Dear "native" teachers,

I've always come through preposition problems, but this is quite tricky. I've heard American and British evenly say "in the list" or "on the list". Which is correct? Or both?
Take for instance the following:

1) Is your name ON the list?

2) I put your stuff IN the list of things for shopping.

Thank you in advance for your clear answers.

1 2
Comments  (Page 2) 
I think what we really need to do is to look on the context. Language is dynamic and almost everything keeps on evolving. Such as with the English language, it's kinda crazy at times.
Then you would simply say "in a file" and refrain from using the word list.
Site Hint: Check out our list of pronunciation videos.
No the paper is the list (the word paper can represent anything that could be written on in this example). Here's an idea, if your name was the first to be placed on a newly created list and there are no other names on the list, would you still use the word "in." Many people get confused because they keep thinking of an item being embedded with"in" other items on a list. You need to take this back a step further. That would be the fact that the item needs to be placed "on" a list before it becomes one of many within the list.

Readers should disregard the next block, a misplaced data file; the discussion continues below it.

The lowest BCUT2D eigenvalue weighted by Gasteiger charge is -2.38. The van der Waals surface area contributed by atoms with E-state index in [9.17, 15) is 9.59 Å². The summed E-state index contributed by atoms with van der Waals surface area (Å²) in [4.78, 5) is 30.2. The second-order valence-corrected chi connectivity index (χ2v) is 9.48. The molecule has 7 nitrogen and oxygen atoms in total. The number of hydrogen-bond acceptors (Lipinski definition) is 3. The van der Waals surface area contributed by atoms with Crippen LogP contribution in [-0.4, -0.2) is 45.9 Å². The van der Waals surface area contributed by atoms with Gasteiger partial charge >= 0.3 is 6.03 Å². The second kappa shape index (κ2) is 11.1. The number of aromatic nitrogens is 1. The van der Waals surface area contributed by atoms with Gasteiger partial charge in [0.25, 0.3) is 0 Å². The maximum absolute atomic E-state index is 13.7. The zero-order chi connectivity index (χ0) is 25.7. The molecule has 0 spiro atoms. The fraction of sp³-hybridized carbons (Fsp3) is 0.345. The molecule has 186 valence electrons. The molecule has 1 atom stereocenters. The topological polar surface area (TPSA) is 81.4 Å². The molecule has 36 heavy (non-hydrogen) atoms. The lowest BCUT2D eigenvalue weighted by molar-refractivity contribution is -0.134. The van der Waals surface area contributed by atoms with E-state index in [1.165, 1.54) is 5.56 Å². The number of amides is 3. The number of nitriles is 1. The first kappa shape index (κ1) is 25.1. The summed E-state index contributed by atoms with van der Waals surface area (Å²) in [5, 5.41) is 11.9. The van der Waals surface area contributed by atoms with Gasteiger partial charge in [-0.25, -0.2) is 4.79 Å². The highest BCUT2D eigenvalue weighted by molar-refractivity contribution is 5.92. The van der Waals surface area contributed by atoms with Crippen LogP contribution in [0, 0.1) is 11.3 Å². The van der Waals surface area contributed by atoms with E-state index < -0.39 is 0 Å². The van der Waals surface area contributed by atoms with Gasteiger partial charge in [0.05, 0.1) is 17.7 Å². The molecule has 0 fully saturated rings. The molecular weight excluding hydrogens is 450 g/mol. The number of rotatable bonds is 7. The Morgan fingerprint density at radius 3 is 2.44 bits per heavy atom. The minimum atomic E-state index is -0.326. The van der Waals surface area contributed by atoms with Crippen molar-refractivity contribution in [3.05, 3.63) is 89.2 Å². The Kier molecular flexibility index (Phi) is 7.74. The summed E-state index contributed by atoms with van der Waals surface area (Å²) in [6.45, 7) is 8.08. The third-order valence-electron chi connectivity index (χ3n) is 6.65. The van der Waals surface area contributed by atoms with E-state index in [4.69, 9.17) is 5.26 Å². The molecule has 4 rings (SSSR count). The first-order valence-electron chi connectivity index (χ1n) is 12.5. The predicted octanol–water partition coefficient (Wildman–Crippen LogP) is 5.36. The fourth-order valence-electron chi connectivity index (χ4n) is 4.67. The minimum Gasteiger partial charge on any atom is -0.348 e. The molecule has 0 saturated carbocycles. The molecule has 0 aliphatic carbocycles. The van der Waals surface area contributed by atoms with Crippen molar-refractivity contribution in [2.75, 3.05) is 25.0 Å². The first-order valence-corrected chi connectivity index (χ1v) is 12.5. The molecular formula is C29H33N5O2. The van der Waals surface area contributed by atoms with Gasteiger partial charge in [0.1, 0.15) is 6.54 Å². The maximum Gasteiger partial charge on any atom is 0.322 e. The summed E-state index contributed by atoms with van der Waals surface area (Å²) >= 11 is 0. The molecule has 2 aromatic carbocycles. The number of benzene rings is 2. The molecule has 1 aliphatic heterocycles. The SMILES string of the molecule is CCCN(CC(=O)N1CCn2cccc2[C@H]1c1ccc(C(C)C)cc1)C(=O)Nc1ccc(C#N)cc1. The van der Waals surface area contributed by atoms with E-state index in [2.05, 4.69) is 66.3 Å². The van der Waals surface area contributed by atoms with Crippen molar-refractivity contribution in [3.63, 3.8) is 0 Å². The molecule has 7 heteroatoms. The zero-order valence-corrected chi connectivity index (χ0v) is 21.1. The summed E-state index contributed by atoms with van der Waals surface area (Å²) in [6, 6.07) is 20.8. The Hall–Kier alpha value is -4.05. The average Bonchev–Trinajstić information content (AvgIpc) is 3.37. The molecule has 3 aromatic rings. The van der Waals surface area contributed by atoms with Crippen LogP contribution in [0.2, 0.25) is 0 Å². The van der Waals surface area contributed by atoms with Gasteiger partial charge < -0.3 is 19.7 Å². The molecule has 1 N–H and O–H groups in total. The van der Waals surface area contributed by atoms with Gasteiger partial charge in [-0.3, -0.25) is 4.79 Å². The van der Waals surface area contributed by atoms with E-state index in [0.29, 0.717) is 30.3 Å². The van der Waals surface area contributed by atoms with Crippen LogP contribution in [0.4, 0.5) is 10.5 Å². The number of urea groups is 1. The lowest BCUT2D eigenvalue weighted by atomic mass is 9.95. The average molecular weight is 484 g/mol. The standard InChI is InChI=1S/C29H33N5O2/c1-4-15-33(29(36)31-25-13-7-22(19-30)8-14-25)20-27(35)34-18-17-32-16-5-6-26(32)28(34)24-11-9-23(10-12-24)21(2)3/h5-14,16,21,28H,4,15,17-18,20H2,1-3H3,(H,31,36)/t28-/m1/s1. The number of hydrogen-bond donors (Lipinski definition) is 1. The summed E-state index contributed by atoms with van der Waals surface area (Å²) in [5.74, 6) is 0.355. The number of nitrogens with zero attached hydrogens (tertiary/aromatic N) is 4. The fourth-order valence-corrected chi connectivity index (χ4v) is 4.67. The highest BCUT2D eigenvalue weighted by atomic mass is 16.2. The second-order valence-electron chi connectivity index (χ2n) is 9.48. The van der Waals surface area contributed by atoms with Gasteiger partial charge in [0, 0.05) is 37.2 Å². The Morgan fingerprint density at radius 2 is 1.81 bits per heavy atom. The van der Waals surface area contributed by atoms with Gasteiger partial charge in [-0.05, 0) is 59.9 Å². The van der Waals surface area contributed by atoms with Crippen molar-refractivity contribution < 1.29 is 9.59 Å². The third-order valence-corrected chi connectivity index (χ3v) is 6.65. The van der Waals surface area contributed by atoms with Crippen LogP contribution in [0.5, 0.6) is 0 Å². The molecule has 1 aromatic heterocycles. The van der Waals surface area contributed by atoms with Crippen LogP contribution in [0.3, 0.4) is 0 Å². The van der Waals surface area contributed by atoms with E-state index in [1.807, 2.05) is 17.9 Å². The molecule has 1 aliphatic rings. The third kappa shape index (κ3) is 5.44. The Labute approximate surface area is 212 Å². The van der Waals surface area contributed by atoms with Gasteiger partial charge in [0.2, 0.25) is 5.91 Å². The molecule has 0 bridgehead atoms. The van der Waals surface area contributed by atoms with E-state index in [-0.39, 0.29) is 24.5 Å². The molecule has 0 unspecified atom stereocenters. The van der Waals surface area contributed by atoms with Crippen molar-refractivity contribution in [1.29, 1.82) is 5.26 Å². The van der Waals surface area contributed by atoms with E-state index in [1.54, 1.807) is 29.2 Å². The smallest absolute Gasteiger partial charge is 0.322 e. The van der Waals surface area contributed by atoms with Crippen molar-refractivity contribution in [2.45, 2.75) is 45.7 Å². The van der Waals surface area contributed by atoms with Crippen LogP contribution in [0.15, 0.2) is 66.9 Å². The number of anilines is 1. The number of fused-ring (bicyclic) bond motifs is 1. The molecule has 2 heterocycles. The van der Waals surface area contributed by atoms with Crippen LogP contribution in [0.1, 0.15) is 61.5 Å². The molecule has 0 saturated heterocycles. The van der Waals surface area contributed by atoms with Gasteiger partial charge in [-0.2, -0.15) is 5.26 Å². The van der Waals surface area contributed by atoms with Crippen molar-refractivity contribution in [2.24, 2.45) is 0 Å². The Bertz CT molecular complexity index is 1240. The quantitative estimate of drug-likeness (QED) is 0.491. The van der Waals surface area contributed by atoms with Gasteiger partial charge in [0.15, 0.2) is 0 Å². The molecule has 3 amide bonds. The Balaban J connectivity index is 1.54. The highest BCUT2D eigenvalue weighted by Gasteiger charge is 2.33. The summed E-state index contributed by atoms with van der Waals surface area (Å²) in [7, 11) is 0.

Do you place things in a garbage can or on a garbage can? Normally you place things in, and the garbage can engulfs it.
I say quit envisioning a list as a container and view it as a surface.

I apologize in advance if anyone becomes irate with what I've written.

Think of it like this:

You write ON a PAPER. You cannot write inside paper.

You put things IN the LIST. You wouldn't want to write on the words in the list or you would not be able to read the list.

Otherwise, you can use either one when you do not need to speak or write formally.

anonymousYou put things IN the LIST.

I have not heard this in the UK. Only writing on a list is familiar.

Teachers: We supply a list of EFL job vacancies

Did you see what they wrote in the paper this morning Emotion: smile

I was an English teacher for years, and in those days, the only preposition acceptable with "list" was "on." In fact, to write "in the list," was considered a mistake. It's obvious to me that the graphic idea that comes to mind when one talks about a list, is the flat surface of a piece of paper ON which the different items will be written. By definition, a "list" will never have the clearly defined boundaries for which we would unhesitatingly use the preposition IN, such as a box or a drawer.
It seems to me that in the current politically correct world, lots of people are bending over backwards in order no to have to tell those with a tenuous grasp of the English grammar that they are simply wrong.